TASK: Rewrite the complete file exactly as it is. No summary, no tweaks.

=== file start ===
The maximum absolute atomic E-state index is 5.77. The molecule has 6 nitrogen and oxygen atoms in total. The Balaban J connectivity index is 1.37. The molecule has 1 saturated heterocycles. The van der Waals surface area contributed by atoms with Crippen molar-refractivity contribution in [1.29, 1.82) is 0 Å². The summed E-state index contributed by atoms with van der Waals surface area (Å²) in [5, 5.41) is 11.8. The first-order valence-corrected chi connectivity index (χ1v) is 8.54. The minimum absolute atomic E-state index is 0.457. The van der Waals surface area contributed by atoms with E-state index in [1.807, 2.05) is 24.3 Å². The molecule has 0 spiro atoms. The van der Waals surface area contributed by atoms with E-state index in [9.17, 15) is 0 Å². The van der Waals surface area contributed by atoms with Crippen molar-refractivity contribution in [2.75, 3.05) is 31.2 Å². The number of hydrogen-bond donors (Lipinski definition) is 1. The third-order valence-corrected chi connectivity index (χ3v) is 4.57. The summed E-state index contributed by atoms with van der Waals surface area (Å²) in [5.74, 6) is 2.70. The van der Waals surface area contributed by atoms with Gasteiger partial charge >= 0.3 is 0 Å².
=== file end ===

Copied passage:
The maximum absolute atomic E-state index is 5.77. The molecule has 6 nitrogen and oxygen atoms in total. The Balaban J connectivity index is 1.37. The molecule has 1 saturated heterocycles. The van der Waals surface area contributed by atoms with Crippen molar-refractivity contribution in [1.29, 1.82) is 0 Å². The summed E-state index contributed by atoms with van der Waals surface area (Å²) in [5, 5.41) is 11.8. The first-order valence-corrected chi connectivity index (χ1v) is 8.54. The minimum absolute atomic E-state index is 0.457. The van der Waals surface area contributed by atoms with E-state index in [1.807, 2.05) is 24.3 Å². The molecule has 0 spiro atoms. The van der Waals surface area contributed by atoms with E-state index in [9.17, 15) is 0 Å². The van der Waals surface area contributed by atoms with Crippen molar-refractivity contribution in [2.75, 3.05) is 31.2 Å². The number of hydrogen-bond donors (Lipinski definition) is 1. The third-order valence-corrected chi connectivity index (χ3v) is 4.57. The summed E-state index contributed by atoms with van der Waals surface area (Å²) in [5.74, 6) is 2.70. The van der Waals surface area contributed by atoms with Gasteiger partial charge >= 0.3 is 0 Å².